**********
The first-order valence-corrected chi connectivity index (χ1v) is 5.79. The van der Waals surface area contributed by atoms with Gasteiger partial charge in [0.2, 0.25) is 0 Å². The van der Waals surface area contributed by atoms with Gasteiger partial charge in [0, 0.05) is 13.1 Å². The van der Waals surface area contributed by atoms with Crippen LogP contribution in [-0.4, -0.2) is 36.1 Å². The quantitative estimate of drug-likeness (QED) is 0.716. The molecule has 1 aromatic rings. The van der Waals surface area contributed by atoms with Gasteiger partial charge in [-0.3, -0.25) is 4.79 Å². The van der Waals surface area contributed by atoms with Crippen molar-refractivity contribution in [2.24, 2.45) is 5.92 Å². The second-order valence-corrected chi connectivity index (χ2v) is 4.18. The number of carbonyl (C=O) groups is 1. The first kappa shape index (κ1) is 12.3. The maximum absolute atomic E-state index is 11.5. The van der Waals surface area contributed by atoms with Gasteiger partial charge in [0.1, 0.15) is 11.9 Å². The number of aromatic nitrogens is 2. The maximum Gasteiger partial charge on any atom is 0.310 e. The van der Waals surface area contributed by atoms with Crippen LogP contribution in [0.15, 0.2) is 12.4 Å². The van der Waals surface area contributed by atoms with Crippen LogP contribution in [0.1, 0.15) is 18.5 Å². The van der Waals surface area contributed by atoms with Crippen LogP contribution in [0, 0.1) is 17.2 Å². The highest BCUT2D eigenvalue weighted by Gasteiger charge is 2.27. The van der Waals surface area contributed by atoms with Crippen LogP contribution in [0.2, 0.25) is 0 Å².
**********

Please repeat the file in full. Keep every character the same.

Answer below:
The first-order valence-corrected chi connectivity index (χ1v) is 5.79. The van der Waals surface area contributed by atoms with Gasteiger partial charge in [0.2, 0.25) is 0 Å². The van der Waals surface area contributed by atoms with Gasteiger partial charge in [0, 0.05) is 13.1 Å². The van der Waals surface area contributed by atoms with Crippen LogP contribution in [-0.4, -0.2) is 36.1 Å². The quantitative estimate of drug-likeness (QED) is 0.716. The molecule has 1 aromatic rings. The van der Waals surface area contributed by atoms with Gasteiger partial charge in [-0.3, -0.25) is 4.79 Å². The van der Waals surface area contributed by atoms with Crippen molar-refractivity contribution in [2.24, 2.45) is 5.92 Å². The second-order valence-corrected chi connectivity index (χ2v) is 4.18. The number of carbonyl (C=O) groups is 1. The first kappa shape index (κ1) is 12.3. The maximum absolute atomic E-state index is 11.5. The van der Waals surface area contributed by atoms with Gasteiger partial charge in [0.1, 0.15) is 11.9 Å². The number of aromatic nitrogens is 2. The maximum Gasteiger partial charge on any atom is 0.310 e. The van der Waals surface area contributed by atoms with Crippen LogP contribution in [0.15, 0.2) is 12.4 Å². The van der Waals surface area contributed by atoms with Crippen LogP contribution in [0.1, 0.15) is 18.5 Å². The van der Waals surface area contributed by atoms with Crippen LogP contribution in [0, 0.1) is 17.2 Å². The highest BCUT2D eigenvalue weighted by Gasteiger charge is 2.27. The van der Waals surface area contributed by atoms with Crippen LogP contribution in [0.2, 0.25) is 0 Å².